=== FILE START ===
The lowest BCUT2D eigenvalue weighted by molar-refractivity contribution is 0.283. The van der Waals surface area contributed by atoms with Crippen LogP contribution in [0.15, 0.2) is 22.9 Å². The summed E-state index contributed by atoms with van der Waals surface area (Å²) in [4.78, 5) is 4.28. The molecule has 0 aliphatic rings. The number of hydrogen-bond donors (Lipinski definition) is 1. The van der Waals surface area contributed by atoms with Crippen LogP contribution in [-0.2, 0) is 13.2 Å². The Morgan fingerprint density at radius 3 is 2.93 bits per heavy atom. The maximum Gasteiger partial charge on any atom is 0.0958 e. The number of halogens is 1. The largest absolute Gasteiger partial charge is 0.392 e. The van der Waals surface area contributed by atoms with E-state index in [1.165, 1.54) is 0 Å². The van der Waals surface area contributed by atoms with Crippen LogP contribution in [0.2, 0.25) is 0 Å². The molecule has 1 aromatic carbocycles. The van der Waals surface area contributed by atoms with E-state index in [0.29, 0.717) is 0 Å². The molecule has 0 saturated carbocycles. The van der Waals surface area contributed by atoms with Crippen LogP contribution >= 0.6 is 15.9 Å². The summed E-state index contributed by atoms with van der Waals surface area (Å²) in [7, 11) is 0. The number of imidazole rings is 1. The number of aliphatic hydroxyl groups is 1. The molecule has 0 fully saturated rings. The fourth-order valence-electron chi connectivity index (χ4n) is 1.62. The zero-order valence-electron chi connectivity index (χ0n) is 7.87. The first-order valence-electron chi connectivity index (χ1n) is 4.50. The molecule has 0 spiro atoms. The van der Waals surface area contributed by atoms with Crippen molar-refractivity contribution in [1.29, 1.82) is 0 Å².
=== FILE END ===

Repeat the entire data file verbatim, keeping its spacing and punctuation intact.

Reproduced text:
The lowest BCUT2D eigenvalue weighted by molar-refractivity contribution is 0.283. The van der Waals surface area contributed by atoms with Crippen LogP contribution in [0.15, 0.2) is 22.9 Å². The summed E-state index contributed by atoms with van der Waals surface area (Å²) in [4.78, 5) is 4.28. The molecule has 0 aliphatic rings. The number of hydrogen-bond donors (Lipinski definition) is 1. The van der Waals surface area contributed by atoms with Crippen LogP contribution in [-0.2, 0) is 13.2 Å². The Morgan fingerprint density at radius 3 is 2.93 bits per heavy atom. The maximum Gasteiger partial charge on any atom is 0.0958 e. The number of halogens is 1. The largest absolute Gasteiger partial charge is 0.392 e. The van der Waals surface area contributed by atoms with E-state index in [1.165, 1.54) is 0 Å². The van der Waals surface area contributed by atoms with Crippen LogP contribution in [0.2, 0.25) is 0 Å². The molecule has 1 aromatic carbocycles. The van der Waals surface area contributed by atoms with E-state index in [0.29, 0.717) is 0 Å². The molecule has 0 saturated carbocycles. The van der Waals surface area contributed by atoms with Crippen LogP contribution >= 0.6 is 15.9 Å². The summed E-state index contributed by atoms with van der Waals surface area (Å²) in [7, 11) is 0. The number of imidazole rings is 1. The number of aliphatic hydroxyl groups is 1. The molecule has 0 fully saturated rings. The fourth-order valence-electron chi connectivity index (χ4n) is 1.62. The zero-order valence-electron chi connectivity index (χ0n) is 7.87. The first-order valence-electron chi connectivity index (χ1n) is 4.50. The molecule has 0 spiro atoms. The van der Waals surface area contributed by atoms with Crippen molar-refractivity contribution in [1.29, 1.82) is 0 Å².